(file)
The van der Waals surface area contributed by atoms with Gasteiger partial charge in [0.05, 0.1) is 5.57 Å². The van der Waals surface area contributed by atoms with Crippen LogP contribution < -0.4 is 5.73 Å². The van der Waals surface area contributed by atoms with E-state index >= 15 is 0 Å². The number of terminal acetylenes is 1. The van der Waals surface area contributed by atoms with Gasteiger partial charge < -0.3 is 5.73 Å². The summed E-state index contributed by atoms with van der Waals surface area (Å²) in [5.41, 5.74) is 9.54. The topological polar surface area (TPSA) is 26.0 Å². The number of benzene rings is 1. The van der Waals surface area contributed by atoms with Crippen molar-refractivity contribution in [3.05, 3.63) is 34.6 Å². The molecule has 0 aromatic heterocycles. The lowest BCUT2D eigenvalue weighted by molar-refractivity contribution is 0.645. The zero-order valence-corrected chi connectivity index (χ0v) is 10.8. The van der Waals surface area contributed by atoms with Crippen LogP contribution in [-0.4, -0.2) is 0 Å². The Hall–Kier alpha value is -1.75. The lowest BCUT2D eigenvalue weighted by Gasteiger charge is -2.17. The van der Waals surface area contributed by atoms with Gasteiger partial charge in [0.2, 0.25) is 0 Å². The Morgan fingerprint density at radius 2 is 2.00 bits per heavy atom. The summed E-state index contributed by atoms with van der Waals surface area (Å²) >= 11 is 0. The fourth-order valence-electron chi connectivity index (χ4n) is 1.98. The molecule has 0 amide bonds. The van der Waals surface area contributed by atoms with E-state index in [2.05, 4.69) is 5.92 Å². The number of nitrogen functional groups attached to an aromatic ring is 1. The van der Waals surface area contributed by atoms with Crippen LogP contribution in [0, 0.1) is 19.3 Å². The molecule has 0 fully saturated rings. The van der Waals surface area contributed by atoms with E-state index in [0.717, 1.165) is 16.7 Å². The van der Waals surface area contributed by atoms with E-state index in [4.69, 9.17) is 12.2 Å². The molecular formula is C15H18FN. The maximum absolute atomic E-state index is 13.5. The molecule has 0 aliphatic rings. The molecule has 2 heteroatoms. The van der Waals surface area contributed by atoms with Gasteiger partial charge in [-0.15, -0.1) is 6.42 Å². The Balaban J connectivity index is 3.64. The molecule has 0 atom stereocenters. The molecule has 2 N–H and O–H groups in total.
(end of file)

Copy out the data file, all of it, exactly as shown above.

The van der Waals surface area contributed by atoms with Gasteiger partial charge in [0.05, 0.1) is 5.57 Å². The van der Waals surface area contributed by atoms with Crippen LogP contribution < -0.4 is 5.73 Å². The van der Waals surface area contributed by atoms with E-state index >= 15 is 0 Å². The number of terminal acetylenes is 1. The van der Waals surface area contributed by atoms with Gasteiger partial charge < -0.3 is 5.73 Å². The summed E-state index contributed by atoms with van der Waals surface area (Å²) in [5.41, 5.74) is 9.54. The topological polar surface area (TPSA) is 26.0 Å². The number of benzene rings is 1. The van der Waals surface area contributed by atoms with Crippen molar-refractivity contribution in [3.05, 3.63) is 34.6 Å². The molecule has 0 aromatic heterocycles. The lowest BCUT2D eigenvalue weighted by molar-refractivity contribution is 0.645. The zero-order valence-corrected chi connectivity index (χ0v) is 10.8. The van der Waals surface area contributed by atoms with Crippen LogP contribution in [-0.4, -0.2) is 0 Å². The Hall–Kier alpha value is -1.75. The lowest BCUT2D eigenvalue weighted by Gasteiger charge is -2.17. The van der Waals surface area contributed by atoms with Gasteiger partial charge in [0.2, 0.25) is 0 Å². The Morgan fingerprint density at radius 2 is 2.00 bits per heavy atom. The summed E-state index contributed by atoms with van der Waals surface area (Å²) >= 11 is 0. The fourth-order valence-electron chi connectivity index (χ4n) is 1.98. The molecule has 0 amide bonds. The van der Waals surface area contributed by atoms with E-state index in [2.05, 4.69) is 5.92 Å². The number of nitrogen functional groups attached to an aromatic ring is 1. The van der Waals surface area contributed by atoms with Crippen LogP contribution in [0, 0.1) is 19.3 Å². The molecule has 0 fully saturated rings. The van der Waals surface area contributed by atoms with E-state index in [0.717, 1.165) is 16.7 Å². The van der Waals surface area contributed by atoms with E-state index in [4.69, 9.17) is 12.2 Å². The molecular formula is C15H18FN. The maximum absolute atomic E-state index is 13.5. The molecule has 0 aliphatic rings. The molecule has 2 heteroatoms. The van der Waals surface area contributed by atoms with Gasteiger partial charge in [-0.15, -0.1) is 6.42 Å². The Balaban J connectivity index is 3.64. The molecule has 0 atom stereocenters. The molecule has 2 N–H and O–H groups in total.